The award honors outstanding promise and accomplishments of young investigators (3 years post-Ph.D., or in the final year of their Ph.D.) who conduct integrative work in ecology, evolution, behavioral ecology, and genetics. The award was established in 1984 to recognize exceptional work by investigators who received their doctorates in the three years preceding the application deadline, or who are in their final year of graduate school. The award commemorates Jasper Loftus-Hills (1946-1974), an Australian biologist of exceptional promise who was killed during the course of fieldwork three years after receiving his degree.
Winners of this award will present a research paper in the Young Investigator’s Symposium at the ASN annual meeting and receive a $500 prize, a travel allowance of $700, cost of registration for the meetings, and a supplement of $500 in case of intercontinental travel. Four awards are made annually. Recipients need not be members of the Society.
The prize committee encourages direct applications and welcomes suggestions of people who should be encouraged to apply. Applications should consist of no more than three pages that summarize the applicant’s work (excluding tables, figures, and references), no more than four appropriate reprints, and a CV combined as a single pdf. Two letters from individuals familiar with the applicant’s work should be sent separately. All application materials should be sent via e-mail by January 1, 2018, to Jeremy Fox (email@example.com). Please indicate “Young Investigators’ Award” in the subject line, and for reference letters, the name of the applicant.
Jasper Loftus-Hills (1946-1974) was an Australian biologist of exceptional promise who lost his life doing fieldwork recording frog calls in Texas, three years after receiving his degree from the University of Melbourne.
An obituary appeared in Copeia: in 1974 (Alexander, Richard D. "Jasper Loftus-Hills." Copeia 1974:812-13).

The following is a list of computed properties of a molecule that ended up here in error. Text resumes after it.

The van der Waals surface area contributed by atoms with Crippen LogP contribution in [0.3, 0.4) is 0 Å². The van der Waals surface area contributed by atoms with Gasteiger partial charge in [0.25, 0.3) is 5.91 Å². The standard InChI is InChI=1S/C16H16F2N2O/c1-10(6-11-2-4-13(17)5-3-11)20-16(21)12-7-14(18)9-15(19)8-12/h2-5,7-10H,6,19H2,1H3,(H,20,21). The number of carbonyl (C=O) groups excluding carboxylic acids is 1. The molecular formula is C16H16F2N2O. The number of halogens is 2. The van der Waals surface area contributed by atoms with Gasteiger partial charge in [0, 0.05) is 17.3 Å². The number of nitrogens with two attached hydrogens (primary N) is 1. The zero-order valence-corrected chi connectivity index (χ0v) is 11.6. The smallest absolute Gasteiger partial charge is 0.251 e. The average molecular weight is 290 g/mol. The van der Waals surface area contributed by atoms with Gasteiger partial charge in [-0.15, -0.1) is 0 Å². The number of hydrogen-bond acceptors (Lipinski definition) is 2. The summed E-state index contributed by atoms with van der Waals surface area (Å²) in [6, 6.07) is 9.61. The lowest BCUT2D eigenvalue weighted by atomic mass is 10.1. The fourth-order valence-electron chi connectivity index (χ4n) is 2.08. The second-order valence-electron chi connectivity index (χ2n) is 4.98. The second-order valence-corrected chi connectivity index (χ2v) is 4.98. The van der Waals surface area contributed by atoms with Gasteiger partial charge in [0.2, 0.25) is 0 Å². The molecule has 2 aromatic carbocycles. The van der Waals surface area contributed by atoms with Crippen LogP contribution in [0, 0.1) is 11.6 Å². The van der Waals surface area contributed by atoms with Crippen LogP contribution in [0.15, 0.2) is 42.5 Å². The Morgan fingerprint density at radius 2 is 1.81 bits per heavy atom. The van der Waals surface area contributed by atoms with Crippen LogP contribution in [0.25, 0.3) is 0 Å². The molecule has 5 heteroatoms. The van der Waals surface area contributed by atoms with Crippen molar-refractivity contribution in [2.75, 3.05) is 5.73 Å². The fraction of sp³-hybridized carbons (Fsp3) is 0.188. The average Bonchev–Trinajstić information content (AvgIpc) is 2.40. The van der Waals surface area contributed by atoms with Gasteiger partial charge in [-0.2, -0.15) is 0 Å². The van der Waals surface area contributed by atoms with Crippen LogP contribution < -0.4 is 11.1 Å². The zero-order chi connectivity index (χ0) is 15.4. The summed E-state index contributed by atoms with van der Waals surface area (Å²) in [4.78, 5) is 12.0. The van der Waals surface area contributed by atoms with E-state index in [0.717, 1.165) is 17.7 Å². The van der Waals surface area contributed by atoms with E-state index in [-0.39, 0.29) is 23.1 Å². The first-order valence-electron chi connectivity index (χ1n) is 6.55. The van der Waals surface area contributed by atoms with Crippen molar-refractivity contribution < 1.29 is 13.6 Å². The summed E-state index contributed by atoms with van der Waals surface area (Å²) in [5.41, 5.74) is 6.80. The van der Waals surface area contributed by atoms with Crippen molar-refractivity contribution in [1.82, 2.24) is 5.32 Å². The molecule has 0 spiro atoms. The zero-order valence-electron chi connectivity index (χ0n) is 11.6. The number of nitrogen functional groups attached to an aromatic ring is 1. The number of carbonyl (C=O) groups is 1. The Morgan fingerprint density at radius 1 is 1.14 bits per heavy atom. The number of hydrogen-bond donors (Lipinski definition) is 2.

The Golden Coqui (in the photo above) was discovered on Puerto Rico by George E. Drewry, Kirkland L. Jones, Julia R. Clark, and Jasper J. Loftus-Hills. They had planned to name the species for its color, but when Loftus-Hills was killed in 1974, his colleagues chose instead to name it in his honor:
A further description of Jasper Loftus-Hills appeared in Copeia 2015 (103:467-475), which is a retrospective on his mentor, Murray John Littlejohn (doi: http://dx.doi.org/10.1643/OT-15-274)
The most gifted graduate student Murray ever worked with (in his own estimation) was Jasper Loftus-Hills, whose Ph.D. thesis “Auditory function and acoustic communication in anuran amphibians” was completed in 1971. Jasper followed in Murray’s footsteps to Austin and then went on to Cornell University and the University of Michigan. He was tragically killed by a hit-and-run driver while doing night fieldwork on Gastrophryne in Texas in 1974. The 1992 Gastrophryne paper coauthored by Jasper and Murray is a lucid analysis of the state of the art in character displacement and reinforcement, two terms burdened with a long history of confusion. (Loftus-Hills, J. J., and M. J. Littlejohn. 1992. Reinforcement and reproductive character displacement inGastrophryne carolinensis and G. olivacea (Anura: Microhylidae): a re-evaluation. Evolution 46:896–906.